Print This Page

Northern Red Oak

Botanical Name:  Quercus rubra
Family:  Fagaceae
Common Name:  red oak

Type:  Tree
Native Range:  Eastern North America
Zone:  4 to 8
Height:  50 to 75 feet
Spread:  50 to 75 feet
Bloom Time:  May Bloom
Description:  Yellowish-green
Sun:  Full sun
Water:  Dry to medium
Maintenance:  Low
Suggested Use:  Shade tree, street tree
Flower:  Insignificant
Leaf:  Good Fall
Tolerate:  Drought, dry soil, black walnut, air pollution

Culture: Easily grown in average, dry to medium moisture, acidic soil in full sun. Prefers fertile, sandy, finely-textured soils with good drainage.

Habit:  Commonly called red oak or northern red oak, is a medium sized, deciduous tree with a rounded to broad-spreading, often irregular crown. Typically grows at a moderate-to-fast rate to a height of 50-75' (often larger in the wild). Dark, lustrous green leaves (grayish-white beneath) with 7-11, toothed lobes which are sharply pointed at the tips. Leaves turn brownish-red in autumn. Insignificant flowers in separate male and female catkins appear in spring. Fruits are acorns (with flat, saucer-shaped cups) that mature in early fall. An abundant crop of acorns may not occur before this tree reaches 40 years old.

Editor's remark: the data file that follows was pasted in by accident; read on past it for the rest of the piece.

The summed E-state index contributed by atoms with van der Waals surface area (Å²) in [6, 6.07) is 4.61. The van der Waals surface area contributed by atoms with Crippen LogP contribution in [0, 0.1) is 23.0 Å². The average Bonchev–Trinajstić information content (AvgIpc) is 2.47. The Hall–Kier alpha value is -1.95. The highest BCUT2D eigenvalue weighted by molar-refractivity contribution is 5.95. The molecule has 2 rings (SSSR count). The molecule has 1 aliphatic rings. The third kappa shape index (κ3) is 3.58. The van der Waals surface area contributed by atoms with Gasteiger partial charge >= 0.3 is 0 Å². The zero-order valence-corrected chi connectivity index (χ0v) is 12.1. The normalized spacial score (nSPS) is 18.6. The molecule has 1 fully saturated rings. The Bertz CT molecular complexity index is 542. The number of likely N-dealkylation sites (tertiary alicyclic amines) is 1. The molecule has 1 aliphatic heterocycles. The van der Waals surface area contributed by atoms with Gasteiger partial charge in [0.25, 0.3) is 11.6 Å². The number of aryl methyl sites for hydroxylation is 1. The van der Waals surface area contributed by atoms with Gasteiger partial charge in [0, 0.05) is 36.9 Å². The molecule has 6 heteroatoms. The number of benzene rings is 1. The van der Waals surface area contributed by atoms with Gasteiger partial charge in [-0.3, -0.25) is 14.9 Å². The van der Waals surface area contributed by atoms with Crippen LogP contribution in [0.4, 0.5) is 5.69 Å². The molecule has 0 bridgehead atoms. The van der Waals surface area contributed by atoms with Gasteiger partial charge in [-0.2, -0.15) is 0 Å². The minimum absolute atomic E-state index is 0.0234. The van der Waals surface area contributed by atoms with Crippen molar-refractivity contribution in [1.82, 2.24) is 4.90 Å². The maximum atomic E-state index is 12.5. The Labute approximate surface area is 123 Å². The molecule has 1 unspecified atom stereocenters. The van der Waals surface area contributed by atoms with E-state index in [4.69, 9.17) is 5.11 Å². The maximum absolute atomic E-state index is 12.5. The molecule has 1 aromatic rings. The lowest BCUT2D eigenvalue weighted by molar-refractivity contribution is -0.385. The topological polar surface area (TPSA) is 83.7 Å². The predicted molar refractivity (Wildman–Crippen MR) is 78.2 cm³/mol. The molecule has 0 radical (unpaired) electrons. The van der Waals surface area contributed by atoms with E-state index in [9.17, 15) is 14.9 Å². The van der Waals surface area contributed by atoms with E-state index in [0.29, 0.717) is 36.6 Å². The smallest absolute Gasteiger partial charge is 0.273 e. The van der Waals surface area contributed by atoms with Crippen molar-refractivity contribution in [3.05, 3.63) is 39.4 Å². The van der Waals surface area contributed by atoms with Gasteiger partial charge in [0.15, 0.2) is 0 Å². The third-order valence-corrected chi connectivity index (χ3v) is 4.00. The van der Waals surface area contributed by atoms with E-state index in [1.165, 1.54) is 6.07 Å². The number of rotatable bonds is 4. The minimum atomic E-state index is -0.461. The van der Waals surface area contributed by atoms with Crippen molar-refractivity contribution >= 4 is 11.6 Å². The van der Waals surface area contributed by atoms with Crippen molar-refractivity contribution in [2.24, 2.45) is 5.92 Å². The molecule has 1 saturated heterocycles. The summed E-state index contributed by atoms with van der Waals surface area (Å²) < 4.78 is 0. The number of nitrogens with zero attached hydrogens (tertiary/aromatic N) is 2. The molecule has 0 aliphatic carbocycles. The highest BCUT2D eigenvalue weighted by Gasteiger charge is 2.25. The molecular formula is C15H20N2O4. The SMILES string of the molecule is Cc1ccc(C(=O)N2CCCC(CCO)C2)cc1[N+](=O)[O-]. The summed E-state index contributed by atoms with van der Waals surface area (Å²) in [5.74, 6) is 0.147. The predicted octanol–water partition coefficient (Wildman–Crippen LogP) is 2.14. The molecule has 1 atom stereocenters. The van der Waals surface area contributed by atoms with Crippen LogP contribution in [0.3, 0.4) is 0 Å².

Problems:  Generally a durable and long-lived tree. Susceptible to oak wilt which is a systemic fungal disease that has no cure. Chlorosis (yellowing of the leaves while the veins remain green) often occurs when soils are not sufficiently acidic.

Uses:  Specimen, street tree, lawn tree.

Notes:  Genus name comes from the classical Latin name for oak trees. Specific epithet means red.

  Search Library Topics      Search Newspaper Columns